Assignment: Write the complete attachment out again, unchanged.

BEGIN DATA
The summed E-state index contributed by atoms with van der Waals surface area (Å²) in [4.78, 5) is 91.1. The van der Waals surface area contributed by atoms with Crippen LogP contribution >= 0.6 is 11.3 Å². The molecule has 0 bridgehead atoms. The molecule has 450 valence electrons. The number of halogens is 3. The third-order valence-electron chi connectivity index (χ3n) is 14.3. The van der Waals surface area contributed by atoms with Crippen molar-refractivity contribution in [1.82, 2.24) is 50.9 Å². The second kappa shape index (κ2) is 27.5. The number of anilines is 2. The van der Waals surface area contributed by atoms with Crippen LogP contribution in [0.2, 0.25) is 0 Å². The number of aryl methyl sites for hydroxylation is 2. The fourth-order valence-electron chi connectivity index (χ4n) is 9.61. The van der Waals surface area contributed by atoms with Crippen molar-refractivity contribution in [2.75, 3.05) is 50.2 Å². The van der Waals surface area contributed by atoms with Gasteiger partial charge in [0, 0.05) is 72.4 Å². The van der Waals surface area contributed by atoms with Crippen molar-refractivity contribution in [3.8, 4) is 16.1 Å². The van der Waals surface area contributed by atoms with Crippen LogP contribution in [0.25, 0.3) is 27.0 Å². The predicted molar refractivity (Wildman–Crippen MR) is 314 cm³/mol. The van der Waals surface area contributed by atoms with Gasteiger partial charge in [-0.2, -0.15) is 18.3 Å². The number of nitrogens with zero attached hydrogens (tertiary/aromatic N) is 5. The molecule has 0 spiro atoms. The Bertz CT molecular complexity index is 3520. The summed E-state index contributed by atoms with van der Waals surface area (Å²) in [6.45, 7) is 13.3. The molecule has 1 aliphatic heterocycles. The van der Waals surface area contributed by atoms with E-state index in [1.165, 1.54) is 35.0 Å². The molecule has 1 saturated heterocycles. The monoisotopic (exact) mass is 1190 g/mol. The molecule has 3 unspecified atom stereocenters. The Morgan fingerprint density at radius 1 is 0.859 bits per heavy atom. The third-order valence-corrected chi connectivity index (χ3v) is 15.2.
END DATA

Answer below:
The summed E-state index contributed by atoms with van der Waals surface area (Å²) in [4.78, 5) is 91.1. The van der Waals surface area contributed by atoms with Crippen LogP contribution >= 0.6 is 11.3 Å². The molecule has 0 bridgehead atoms. The molecule has 450 valence electrons. The number of halogens is 3. The third-order valence-electron chi connectivity index (χ3n) is 14.3. The van der Waals surface area contributed by atoms with Crippen molar-refractivity contribution in [1.82, 2.24) is 50.9 Å². The second kappa shape index (κ2) is 27.5. The number of anilines is 2. The van der Waals surface area contributed by atoms with Crippen LogP contribution in [0.2, 0.25) is 0 Å². The number of aryl methyl sites for hydroxylation is 2. The fourth-order valence-electron chi connectivity index (χ4n) is 9.61. The van der Waals surface area contributed by atoms with Crippen molar-refractivity contribution in [2.75, 3.05) is 50.2 Å². The van der Waals surface area contributed by atoms with Gasteiger partial charge in [0, 0.05) is 72.4 Å². The van der Waals surface area contributed by atoms with Crippen molar-refractivity contribution in [3.8, 4) is 16.1 Å². The van der Waals surface area contributed by atoms with Crippen LogP contribution in [0.25, 0.3) is 27.0 Å². The predicted molar refractivity (Wildman–Crippen MR) is 314 cm³/mol. The van der Waals surface area contributed by atoms with Gasteiger partial charge in [-0.2, -0.15) is 18.3 Å². The number of nitrogens with zero attached hydrogens (tertiary/aromatic N) is 5. The molecule has 0 spiro atoms. The Bertz CT molecular complexity index is 3520. The summed E-state index contributed by atoms with van der Waals surface area (Å²) in [6.45, 7) is 13.3. The molecule has 1 aliphatic heterocycles. The van der Waals surface area contributed by atoms with E-state index in [1.165, 1.54) is 35.0 Å². The molecule has 1 saturated heterocycles. The monoisotopic (exact) mass is 1190 g/mol. The molecule has 3 unspecified atom stereocenters. The Morgan fingerprint density at radius 1 is 0.859 bits per heavy atom. The third-order valence-corrected chi connectivity index (χ3v) is 15.2.